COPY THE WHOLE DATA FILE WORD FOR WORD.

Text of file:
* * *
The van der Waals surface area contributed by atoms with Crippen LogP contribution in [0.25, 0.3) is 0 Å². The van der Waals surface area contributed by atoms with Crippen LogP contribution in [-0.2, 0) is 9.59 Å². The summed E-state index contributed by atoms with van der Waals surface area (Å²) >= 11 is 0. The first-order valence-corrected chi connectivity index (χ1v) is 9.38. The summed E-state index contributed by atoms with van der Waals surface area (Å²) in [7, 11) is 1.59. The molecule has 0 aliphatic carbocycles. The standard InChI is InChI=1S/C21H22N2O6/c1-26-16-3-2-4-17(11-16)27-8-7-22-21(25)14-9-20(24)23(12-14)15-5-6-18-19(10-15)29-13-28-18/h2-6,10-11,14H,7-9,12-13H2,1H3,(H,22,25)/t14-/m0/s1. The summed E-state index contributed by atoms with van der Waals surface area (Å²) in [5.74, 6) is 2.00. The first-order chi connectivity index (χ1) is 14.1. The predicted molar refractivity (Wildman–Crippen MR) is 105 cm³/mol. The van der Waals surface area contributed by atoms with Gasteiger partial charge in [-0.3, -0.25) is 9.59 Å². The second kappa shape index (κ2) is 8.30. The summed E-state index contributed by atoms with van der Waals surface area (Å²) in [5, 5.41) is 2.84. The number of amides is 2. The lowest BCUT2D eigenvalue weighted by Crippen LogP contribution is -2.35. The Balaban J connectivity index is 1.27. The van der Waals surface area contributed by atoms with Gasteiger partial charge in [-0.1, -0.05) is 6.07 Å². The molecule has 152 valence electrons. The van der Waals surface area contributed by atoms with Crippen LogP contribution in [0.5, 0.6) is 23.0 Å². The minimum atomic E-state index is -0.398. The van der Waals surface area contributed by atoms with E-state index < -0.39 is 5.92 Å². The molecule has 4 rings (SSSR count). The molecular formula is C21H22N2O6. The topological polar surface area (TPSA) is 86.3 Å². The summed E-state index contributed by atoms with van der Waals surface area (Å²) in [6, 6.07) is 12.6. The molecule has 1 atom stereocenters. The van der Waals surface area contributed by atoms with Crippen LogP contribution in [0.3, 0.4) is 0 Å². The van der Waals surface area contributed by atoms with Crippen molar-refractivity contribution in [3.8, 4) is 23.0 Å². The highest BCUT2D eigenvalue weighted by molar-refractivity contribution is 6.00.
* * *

The van der Waals surface area contributed by atoms with Crippen LogP contribution in [0.25, 0.3) is 0 Å². The van der Waals surface area contributed by atoms with Crippen LogP contribution in [-0.2, 0) is 9.59 Å². The summed E-state index contributed by atoms with van der Waals surface area (Å²) >= 11 is 0. The first-order valence-corrected chi connectivity index (χ1v) is 9.38. The summed E-state index contributed by atoms with van der Waals surface area (Å²) in [7, 11) is 1.59. The molecule has 0 aliphatic carbocycles. The standard InChI is InChI=1S/C21H22N2O6/c1-26-16-3-2-4-17(11-16)27-8-7-22-21(25)14-9-20(24)23(12-14)15-5-6-18-19(10-15)29-13-28-18/h2-6,10-11,14H,7-9,12-13H2,1H3,(H,22,25)/t14-/m0/s1. The summed E-state index contributed by atoms with van der Waals surface area (Å²) in [5.74, 6) is 2.00. The first-order chi connectivity index (χ1) is 14.1. The predicted molar refractivity (Wildman–Crippen MR) is 105 cm³/mol. The van der Waals surface area contributed by atoms with Gasteiger partial charge in [-0.3, -0.25) is 9.59 Å². The second kappa shape index (κ2) is 8.30. The summed E-state index contributed by atoms with van der Waals surface area (Å²) in [5, 5.41) is 2.84. The number of amides is 2. The lowest BCUT2D eigenvalue weighted by Crippen LogP contribution is -2.35. The Balaban J connectivity index is 1.27. The van der Waals surface area contributed by atoms with Gasteiger partial charge in [-0.1, -0.05) is 6.07 Å². The molecule has 152 valence electrons. The van der Waals surface area contributed by atoms with Crippen LogP contribution in [0.5, 0.6) is 23.0 Å². The minimum atomic E-state index is -0.398. The van der Waals surface area contributed by atoms with E-state index < -0.39 is 5.92 Å². The molecule has 4 rings (SSSR count). The molecular formula is C21H22N2O6. The topological polar surface area (TPSA) is 86.3 Å². The summed E-state index contributed by atoms with van der Waals surface area (Å²) in [6, 6.07) is 12.6. The molecule has 1 atom stereocenters. The van der Waals surface area contributed by atoms with Crippen LogP contribution in [0.3, 0.4) is 0 Å². The van der Waals surface area contributed by atoms with Crippen molar-refractivity contribution in [3.8, 4) is 23.0 Å². The highest BCUT2D eigenvalue weighted by molar-refractivity contribution is 6.00.